– In chemical reaction, what is the value of reaction quotient at chemical equilibrium which is a state approached by a dynamic chemical system after sufficient time has elapsed at which its composition has no measurable tendency towards further change?

If a chemical reaction requires an energy input rather than releasing energy, then the ∆G for that reaction will be a positive value. In this case, the products have more free energy than the reactants. Thus, we can think of the reactions’ products as energy-storing molecules. We call these chemical reactions endergonic reactions, and they are non-spontaneous. An endergonic reaction will not take place on its own without adding free energy.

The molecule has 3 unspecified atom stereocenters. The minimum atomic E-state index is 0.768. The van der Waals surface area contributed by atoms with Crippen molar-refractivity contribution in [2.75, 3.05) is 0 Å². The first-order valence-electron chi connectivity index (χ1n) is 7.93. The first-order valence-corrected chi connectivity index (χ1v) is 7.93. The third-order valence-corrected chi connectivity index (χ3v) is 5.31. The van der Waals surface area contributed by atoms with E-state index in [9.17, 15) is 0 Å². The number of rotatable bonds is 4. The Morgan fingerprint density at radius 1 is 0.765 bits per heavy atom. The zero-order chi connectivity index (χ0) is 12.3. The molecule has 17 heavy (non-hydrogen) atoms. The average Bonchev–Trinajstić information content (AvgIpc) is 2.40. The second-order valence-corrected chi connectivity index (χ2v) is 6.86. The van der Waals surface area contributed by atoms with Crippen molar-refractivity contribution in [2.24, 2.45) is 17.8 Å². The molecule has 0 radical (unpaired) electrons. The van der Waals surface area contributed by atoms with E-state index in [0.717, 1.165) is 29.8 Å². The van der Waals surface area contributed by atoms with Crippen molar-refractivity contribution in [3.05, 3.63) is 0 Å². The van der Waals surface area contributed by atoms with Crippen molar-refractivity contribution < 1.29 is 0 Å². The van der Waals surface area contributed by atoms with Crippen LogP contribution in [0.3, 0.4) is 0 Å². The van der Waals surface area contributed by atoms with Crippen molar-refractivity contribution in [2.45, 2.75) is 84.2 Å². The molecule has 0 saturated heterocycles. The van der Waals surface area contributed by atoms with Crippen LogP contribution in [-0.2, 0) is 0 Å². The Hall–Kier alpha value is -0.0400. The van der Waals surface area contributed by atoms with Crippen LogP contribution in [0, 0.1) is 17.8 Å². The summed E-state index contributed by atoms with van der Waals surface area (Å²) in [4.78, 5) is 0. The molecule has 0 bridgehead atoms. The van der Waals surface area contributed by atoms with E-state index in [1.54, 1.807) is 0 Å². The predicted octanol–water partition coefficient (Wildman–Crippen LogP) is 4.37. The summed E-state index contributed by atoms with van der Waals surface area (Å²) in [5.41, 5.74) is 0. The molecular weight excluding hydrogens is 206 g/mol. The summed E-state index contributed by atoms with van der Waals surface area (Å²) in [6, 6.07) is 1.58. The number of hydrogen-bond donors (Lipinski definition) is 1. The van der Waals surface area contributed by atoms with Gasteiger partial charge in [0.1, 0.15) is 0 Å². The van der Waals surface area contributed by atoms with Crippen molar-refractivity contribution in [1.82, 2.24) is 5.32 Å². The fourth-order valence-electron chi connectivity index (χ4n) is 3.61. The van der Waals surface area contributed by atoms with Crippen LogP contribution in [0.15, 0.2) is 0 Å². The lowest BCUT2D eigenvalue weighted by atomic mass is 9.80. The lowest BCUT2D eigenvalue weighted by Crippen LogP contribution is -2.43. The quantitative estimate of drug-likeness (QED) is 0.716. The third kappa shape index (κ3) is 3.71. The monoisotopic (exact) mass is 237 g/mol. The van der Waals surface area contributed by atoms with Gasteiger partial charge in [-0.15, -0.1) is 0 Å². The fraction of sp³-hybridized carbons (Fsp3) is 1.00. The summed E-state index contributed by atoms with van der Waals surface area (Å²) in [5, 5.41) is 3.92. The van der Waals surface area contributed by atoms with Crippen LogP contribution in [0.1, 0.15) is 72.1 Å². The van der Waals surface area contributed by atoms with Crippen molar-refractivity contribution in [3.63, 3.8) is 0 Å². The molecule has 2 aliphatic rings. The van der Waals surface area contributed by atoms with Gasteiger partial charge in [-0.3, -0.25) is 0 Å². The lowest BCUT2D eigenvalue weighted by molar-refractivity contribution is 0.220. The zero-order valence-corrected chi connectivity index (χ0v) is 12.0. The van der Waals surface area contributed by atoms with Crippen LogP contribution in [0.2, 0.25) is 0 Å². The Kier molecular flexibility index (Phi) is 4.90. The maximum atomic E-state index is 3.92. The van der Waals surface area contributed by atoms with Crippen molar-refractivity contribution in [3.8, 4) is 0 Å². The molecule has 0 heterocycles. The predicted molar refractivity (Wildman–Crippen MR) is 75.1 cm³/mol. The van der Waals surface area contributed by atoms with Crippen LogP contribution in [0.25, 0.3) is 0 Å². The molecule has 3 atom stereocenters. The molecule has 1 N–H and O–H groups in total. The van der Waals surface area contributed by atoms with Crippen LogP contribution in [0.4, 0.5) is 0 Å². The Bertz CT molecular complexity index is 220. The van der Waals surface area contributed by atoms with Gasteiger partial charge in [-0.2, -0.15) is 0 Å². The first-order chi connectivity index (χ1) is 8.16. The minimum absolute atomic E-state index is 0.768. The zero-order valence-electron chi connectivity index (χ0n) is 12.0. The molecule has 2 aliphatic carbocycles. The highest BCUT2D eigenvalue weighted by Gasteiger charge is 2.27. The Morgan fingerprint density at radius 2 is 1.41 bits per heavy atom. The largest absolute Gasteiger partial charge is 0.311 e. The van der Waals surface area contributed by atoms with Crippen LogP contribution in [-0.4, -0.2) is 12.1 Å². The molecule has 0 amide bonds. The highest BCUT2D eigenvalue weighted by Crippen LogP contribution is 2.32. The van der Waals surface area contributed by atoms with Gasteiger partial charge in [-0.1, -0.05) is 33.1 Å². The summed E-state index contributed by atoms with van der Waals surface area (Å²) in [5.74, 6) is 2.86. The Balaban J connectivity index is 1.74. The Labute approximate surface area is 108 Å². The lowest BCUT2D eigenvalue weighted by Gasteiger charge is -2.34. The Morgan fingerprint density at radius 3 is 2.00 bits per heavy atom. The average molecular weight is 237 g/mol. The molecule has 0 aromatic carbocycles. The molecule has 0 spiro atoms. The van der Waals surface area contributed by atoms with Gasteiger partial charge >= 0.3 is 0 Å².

An example of the synthesis and breakdown of the food molecule is glucose in which the building complex molecules, such as sugars, from simpler ones is an anabolic process and requires energy. Therefore, the chemical reactions involved in anabolic processes are endergonic reactions. Alternatively, the catabolic process of breaking sugar down into simpler molecules releases energy in a series of exergonic reactions. Like the rust example above, the sugar breakdown involves spontaneous reactions, but these reactions do not occur instantaneously. 

– What is the time-evolution of a system in which free energy is released and it moves from a higher energy state to a lower, more thermodynamically stable energy state?